Vice President — Internal
Tim Op’t Holt
University of South Alabama
Professor and Chair, Cardiorespiratory Care
Member Since: 1977
Elections Committee Questions:
Within your role, and if given the opportunity, how would you incorporate and promote diversity, equity, and inclusion to uphold, update, and uplift the AARC as an organization, all AARC affiliates, and all AARC members?
Contemporary society has included people with varied traits and preferences. I support the AARC’s efforts to incorporate the thoughts of those of varied cultures, sexual preferences and gender identities by:
- Checking with venues to assure they are in states without discriminatory laws;
- Training their staff in diversity, sexual harassment and gender identity issues;
- Promoting the work of the diversity and education committee;
- Producing a list of speakers with experience in diversity to state societies; and
- Putting a diversity and inclusion committee member on the program committee.
As a nominee for AARC vice-president, I support these initiatives and suggest frequent placing of diversity articles in the AARC Times, the training of affiliate officers in cultural awareness, sexual preferences and gender identities, and placement of a Diversity tab on the home page, which is now under resources.
What ideas would you present to increase AARC membership?
The list of AARC benefits is too long to restate here and is at AARC.org; the benefits are great! The Respiratory Care Journal and AARC Times alone are worth the cost of membership. Techniques of getting nonmembers to join include:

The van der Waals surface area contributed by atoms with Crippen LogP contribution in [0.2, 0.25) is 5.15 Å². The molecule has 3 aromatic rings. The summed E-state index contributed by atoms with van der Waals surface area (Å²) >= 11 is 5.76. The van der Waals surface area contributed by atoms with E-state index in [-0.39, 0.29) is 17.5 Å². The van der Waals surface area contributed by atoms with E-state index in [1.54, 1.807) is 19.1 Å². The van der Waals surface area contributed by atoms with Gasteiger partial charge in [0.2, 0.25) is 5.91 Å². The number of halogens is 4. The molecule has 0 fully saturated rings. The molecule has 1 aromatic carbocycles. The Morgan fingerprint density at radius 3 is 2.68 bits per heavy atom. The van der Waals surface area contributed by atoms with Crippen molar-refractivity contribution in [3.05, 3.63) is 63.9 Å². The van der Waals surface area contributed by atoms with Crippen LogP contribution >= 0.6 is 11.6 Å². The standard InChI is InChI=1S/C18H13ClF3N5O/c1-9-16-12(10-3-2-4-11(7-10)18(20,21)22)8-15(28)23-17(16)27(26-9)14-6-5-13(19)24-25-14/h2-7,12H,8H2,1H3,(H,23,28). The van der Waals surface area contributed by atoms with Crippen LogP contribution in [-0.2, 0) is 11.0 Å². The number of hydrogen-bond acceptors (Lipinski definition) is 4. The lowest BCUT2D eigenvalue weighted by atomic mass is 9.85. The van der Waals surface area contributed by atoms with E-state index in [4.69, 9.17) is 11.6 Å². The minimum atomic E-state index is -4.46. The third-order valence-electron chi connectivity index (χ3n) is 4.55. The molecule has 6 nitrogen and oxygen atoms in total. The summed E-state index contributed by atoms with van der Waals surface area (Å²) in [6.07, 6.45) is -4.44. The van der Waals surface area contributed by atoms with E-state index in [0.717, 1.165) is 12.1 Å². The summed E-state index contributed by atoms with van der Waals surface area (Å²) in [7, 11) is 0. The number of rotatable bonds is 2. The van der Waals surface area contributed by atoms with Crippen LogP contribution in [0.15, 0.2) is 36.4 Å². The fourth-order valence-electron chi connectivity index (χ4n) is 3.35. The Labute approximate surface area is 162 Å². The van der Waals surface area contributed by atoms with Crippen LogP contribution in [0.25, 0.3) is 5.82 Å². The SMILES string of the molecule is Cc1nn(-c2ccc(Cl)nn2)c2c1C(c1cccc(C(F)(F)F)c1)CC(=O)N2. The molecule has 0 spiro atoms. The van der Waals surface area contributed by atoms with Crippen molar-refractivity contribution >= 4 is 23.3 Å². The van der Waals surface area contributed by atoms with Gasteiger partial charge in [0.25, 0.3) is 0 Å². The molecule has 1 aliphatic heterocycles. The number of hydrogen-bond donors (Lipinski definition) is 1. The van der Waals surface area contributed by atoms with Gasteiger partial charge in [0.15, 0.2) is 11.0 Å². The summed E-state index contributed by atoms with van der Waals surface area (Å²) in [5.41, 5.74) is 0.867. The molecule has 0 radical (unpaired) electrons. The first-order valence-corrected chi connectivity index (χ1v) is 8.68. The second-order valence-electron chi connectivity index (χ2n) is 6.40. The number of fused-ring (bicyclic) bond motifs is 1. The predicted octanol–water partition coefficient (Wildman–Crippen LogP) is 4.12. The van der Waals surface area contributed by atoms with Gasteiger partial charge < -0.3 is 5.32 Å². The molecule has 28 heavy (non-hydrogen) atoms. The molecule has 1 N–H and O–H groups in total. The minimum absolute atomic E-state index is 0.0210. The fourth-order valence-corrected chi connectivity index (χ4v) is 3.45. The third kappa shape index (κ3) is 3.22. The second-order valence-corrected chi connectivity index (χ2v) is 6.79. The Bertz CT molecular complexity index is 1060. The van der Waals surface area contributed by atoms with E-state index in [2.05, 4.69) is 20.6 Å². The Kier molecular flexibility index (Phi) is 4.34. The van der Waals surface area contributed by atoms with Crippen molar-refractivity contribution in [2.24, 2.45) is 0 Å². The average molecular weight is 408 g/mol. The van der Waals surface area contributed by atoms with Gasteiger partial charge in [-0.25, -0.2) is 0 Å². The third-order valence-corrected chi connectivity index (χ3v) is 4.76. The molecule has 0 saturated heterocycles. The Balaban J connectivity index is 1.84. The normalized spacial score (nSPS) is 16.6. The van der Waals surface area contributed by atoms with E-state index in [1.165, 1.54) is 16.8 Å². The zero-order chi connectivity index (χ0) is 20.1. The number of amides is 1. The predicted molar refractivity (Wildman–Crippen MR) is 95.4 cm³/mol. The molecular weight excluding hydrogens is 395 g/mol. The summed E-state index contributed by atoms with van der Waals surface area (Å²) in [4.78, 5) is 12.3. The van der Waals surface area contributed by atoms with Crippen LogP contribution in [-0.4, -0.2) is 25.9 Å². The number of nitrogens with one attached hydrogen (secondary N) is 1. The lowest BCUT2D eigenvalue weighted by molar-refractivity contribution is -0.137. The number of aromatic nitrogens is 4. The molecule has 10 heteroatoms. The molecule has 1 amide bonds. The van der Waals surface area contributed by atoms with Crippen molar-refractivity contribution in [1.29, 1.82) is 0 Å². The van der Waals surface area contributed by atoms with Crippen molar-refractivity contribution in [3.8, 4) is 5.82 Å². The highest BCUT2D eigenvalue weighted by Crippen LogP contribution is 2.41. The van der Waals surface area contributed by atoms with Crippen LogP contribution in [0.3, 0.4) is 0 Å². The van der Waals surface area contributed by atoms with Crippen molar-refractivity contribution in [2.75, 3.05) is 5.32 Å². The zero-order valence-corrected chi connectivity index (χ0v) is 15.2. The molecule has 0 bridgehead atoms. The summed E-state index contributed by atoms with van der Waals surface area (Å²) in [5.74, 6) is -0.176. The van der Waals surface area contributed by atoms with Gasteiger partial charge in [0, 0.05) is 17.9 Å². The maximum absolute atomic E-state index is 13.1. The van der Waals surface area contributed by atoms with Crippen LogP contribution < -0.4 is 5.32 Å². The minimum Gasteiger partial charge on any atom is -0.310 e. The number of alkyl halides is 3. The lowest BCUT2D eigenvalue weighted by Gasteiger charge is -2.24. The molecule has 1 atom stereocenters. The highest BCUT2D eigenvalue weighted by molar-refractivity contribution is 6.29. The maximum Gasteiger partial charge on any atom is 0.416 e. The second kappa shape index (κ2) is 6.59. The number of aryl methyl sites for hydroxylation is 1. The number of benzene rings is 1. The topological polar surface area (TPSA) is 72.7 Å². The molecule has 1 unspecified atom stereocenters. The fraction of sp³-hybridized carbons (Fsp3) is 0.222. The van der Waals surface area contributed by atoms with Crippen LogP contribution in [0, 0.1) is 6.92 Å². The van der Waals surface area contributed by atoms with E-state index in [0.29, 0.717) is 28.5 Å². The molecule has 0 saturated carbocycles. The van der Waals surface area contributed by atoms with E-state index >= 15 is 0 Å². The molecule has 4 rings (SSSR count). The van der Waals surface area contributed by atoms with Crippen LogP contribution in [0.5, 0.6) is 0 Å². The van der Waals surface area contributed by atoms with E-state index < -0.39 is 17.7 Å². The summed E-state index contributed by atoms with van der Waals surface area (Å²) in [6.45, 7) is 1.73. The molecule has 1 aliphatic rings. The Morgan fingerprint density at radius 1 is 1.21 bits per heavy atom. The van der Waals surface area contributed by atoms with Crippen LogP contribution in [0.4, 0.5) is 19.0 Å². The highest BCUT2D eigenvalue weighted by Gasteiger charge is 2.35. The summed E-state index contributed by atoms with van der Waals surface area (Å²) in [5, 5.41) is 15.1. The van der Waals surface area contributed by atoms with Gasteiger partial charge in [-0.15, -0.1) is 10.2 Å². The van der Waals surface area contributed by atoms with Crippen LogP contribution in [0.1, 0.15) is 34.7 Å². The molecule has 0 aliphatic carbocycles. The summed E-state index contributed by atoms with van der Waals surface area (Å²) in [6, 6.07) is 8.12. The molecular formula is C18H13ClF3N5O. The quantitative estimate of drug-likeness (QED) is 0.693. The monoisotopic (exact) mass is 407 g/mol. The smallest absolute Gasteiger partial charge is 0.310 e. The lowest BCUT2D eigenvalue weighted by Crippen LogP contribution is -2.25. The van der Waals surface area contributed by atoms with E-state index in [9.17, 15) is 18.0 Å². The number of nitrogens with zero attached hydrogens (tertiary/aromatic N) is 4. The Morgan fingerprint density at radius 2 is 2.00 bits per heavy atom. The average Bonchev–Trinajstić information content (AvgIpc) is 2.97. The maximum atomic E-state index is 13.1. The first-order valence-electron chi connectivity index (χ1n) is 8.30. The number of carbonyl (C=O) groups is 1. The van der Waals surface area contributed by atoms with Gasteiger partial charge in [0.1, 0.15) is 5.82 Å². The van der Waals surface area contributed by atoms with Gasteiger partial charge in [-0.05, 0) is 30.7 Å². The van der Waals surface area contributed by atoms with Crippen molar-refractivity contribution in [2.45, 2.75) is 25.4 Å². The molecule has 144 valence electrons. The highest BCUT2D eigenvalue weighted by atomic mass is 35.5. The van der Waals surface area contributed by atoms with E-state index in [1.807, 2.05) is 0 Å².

- Including the cost of membership in registration for AARC and affiliate meetings, so the payment is less than that for a nonmember.
- Develop a short narrative members can use when talking to their colleagues about AARC membership: why did they join? What do they get out of it?
- Make AARC membership part of the career ladder.
- Give members an AARC pin and encourage them to wear it at work.
- Provide membership opportunities at state/local/district RT meetings.
Promoting the profession is considered one of the greatest opportunities, what are your ideas to help realize this opportunity?
Promoting the profession is like increasing membership; the right thing to do. One always wants to speak well of the profession, one’s role, and the excellent care provided by respiratory therapists. Our profession is not well-known. Most people don’t know what a respiratory therapist is until they need one. Some ideas to promote the profession are to:
- Launch a public relations campaign with a well-known sponsor, such as the one promoting nursing several year ago
- Public service messages on television and the web
- Engage a public relations firm to formulate and implement a campaign to alert the public to the role and value of RTs
- Speak to school and community organizations about RT, what we do, and how to become an RT.
- In conversation with others in the community, discuss what therapists do: they may be hospitalized or have a loved one who is, and what the RT might do for them during their hospitalization.